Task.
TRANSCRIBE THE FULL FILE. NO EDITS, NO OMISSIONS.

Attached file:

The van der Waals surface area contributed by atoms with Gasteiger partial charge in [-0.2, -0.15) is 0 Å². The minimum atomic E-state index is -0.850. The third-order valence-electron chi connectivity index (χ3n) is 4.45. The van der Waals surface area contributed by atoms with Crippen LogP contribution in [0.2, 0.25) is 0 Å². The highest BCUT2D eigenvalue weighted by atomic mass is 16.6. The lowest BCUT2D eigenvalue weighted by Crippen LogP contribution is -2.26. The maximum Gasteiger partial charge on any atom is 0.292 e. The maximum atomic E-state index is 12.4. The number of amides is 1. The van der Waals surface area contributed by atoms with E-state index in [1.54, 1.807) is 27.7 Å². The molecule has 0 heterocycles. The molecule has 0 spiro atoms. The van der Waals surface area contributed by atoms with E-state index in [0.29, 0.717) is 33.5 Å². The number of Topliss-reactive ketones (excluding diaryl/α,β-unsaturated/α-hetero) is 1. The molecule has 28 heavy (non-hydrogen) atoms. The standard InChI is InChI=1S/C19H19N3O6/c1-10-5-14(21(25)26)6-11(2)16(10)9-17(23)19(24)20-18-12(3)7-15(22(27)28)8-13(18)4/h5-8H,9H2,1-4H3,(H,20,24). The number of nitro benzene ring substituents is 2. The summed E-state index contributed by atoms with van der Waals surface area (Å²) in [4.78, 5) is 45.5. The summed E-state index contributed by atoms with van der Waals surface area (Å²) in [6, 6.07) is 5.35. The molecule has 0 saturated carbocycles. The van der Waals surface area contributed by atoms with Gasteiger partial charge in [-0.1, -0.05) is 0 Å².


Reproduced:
The van der Waals surface area contributed by atoms with Gasteiger partial charge in [-0.2, -0.15) is 0 Å². The minimum atomic E-state index is -0.850. The third-order valence-electron chi connectivity index (χ3n) is 4.45. The van der Waals surface area contributed by atoms with Crippen LogP contribution in [0.2, 0.25) is 0 Å². The highest BCUT2D eigenvalue weighted by atomic mass is 16.6. The lowest BCUT2D eigenvalue weighted by Crippen LogP contribution is -2.26. The maximum Gasteiger partial charge on any atom is 0.292 e. The maximum atomic E-state index is 12.4. The number of amides is 1. The van der Waals surface area contributed by atoms with E-state index in [1.54, 1.807) is 27.7 Å². The molecule has 0 heterocycles. The molecule has 0 spiro atoms. The van der Waals surface area contributed by atoms with E-state index in [0.29, 0.717) is 33.5 Å². The number of Topliss-reactive ketones (excluding diaryl/α,β-unsaturated/α-hetero) is 1. The molecule has 28 heavy (non-hydrogen) atoms. The standard InChI is InChI=1S/C19H19N3O6/c1-10-5-14(21(25)26)6-11(2)16(10)9-17(23)19(24)20-18-12(3)7-15(22(27)28)8-13(18)4/h5-8H,9H2,1-4H3,(H,20,24). The number of nitro benzene ring substituents is 2. The summed E-state index contributed by atoms with van der Waals surface area (Å²) in [4.78, 5) is 45.5. The summed E-state index contributed by atoms with van der Waals surface area (Å²) in [6, 6.07) is 5.35. The molecule has 0 saturated carbocycles. The van der Waals surface area contributed by atoms with Gasteiger partial charge in [-0.1, -0.05) is 0 Å².